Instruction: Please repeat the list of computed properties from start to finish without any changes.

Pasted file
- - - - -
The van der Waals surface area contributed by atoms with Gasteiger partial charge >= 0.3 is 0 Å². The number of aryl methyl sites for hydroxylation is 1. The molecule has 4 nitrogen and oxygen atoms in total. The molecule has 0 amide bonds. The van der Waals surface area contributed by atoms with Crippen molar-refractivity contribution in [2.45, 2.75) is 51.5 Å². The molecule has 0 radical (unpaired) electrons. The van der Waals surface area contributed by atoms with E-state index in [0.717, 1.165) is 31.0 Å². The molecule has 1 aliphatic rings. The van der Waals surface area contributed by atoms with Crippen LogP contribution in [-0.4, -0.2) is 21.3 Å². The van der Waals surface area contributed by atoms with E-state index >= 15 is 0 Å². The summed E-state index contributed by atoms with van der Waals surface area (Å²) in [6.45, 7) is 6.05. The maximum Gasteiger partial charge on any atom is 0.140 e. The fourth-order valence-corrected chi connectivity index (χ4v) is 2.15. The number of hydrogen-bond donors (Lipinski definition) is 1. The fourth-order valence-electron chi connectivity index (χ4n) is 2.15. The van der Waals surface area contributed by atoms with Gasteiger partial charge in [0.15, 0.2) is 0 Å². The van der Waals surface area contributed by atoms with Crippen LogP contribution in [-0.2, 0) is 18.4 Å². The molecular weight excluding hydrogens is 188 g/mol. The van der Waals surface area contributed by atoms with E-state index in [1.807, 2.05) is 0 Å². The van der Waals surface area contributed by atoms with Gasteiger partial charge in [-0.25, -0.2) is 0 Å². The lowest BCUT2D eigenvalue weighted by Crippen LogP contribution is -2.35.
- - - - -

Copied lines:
The van der Waals surface area contributed by atoms with Gasteiger partial charge >= 0.3 is 0 Å². The number of aryl methyl sites for hydroxylation is 1. The molecule has 4 nitrogen and oxygen atoms in total. The molecule has 0 amide bonds. The van der Waals surface area contributed by atoms with Crippen molar-refractivity contribution in [2.45, 2.75) is 51.5 Å². The molecule has 0 radical (unpaired) electrons. The van der Waals surface area contributed by atoms with E-state index in [0.717, 1.165) is 31.0 Å². The molecule has 1 aliphatic rings. The van der Waals surface area contributed by atoms with Crippen LogP contribution in [-0.4, -0.2) is 21.3 Å². The van der Waals surface area contributed by atoms with E-state index >= 15 is 0 Å². The summed E-state index contributed by atoms with van der Waals surface area (Å²) in [6.45, 7) is 6.05. The maximum Gasteiger partial charge on any atom is 0.140 e. The fourth-order valence-corrected chi connectivity index (χ4v) is 2.15. The number of hydrogen-bond donors (Lipinski definition) is 1. The fourth-order valence-electron chi connectivity index (χ4n) is 2.15. The van der Waals surface area contributed by atoms with Gasteiger partial charge in [0.15, 0.2) is 0 Å². The van der Waals surface area contributed by atoms with Crippen LogP contribution in [-0.2, 0) is 18.4 Å². The molecular weight excluding hydrogens is 188 g/mol. The van der Waals surface area contributed by atoms with E-state index in [1.807, 2.05) is 0 Å². The van der Waals surface area contributed by atoms with Gasteiger partial charge in [-0.25, -0.2) is 0 Å². The lowest BCUT2D eigenvalue weighted by Crippen LogP contribution is -2.35.